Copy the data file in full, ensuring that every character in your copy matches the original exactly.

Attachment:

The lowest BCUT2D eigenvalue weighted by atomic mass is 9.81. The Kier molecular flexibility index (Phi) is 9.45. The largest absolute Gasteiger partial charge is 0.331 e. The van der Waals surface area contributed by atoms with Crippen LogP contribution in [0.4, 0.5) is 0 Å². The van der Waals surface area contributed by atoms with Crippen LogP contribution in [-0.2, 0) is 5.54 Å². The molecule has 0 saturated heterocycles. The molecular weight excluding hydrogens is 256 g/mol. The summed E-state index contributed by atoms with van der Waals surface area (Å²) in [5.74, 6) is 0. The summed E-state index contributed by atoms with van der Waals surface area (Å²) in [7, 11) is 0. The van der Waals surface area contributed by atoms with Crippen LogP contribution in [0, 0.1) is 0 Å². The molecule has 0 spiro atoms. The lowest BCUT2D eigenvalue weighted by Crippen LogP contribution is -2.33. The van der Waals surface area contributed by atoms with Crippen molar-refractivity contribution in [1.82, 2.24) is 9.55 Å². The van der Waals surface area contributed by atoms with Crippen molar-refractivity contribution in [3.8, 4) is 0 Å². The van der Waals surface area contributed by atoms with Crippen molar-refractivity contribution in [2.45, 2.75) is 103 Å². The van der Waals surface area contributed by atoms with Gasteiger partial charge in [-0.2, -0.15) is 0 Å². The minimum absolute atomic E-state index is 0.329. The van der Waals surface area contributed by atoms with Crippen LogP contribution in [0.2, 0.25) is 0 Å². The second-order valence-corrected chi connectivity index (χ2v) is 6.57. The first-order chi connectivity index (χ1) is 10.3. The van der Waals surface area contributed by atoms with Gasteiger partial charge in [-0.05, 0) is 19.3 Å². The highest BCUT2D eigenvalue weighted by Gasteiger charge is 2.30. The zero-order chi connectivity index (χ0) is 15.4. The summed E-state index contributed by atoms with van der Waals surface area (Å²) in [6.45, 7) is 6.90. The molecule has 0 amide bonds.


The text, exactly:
The lowest BCUT2D eigenvalue weighted by atomic mass is 9.81. The Kier molecular flexibility index (Phi) is 9.45. The largest absolute Gasteiger partial charge is 0.331 e. The van der Waals surface area contributed by atoms with Crippen LogP contribution in [0.4, 0.5) is 0 Å². The van der Waals surface area contributed by atoms with Crippen LogP contribution in [-0.2, 0) is 5.54 Å². The molecule has 0 saturated heterocycles. The molecular weight excluding hydrogens is 256 g/mol. The summed E-state index contributed by atoms with van der Waals surface area (Å²) in [5.74, 6) is 0. The summed E-state index contributed by atoms with van der Waals surface area (Å²) in [7, 11) is 0. The van der Waals surface area contributed by atoms with Crippen LogP contribution in [0, 0.1) is 0 Å². The molecule has 0 spiro atoms. The lowest BCUT2D eigenvalue weighted by Crippen LogP contribution is -2.33. The van der Waals surface area contributed by atoms with Crippen molar-refractivity contribution in [1.82, 2.24) is 9.55 Å². The van der Waals surface area contributed by atoms with Crippen molar-refractivity contribution in [3.8, 4) is 0 Å². The van der Waals surface area contributed by atoms with Crippen molar-refractivity contribution in [2.45, 2.75) is 103 Å². The van der Waals surface area contributed by atoms with Gasteiger partial charge in [-0.2, -0.15) is 0 Å². The minimum absolute atomic E-state index is 0.329. The van der Waals surface area contributed by atoms with Crippen LogP contribution in [0.2, 0.25) is 0 Å². The second-order valence-corrected chi connectivity index (χ2v) is 6.57. The first-order chi connectivity index (χ1) is 10.3. The van der Waals surface area contributed by atoms with Gasteiger partial charge in [-0.05, 0) is 19.3 Å². The highest BCUT2D eigenvalue weighted by Gasteiger charge is 2.30. The zero-order chi connectivity index (χ0) is 15.4. The summed E-state index contributed by atoms with van der Waals surface area (Å²) in [6.45, 7) is 6.90. The molecule has 0 amide bonds.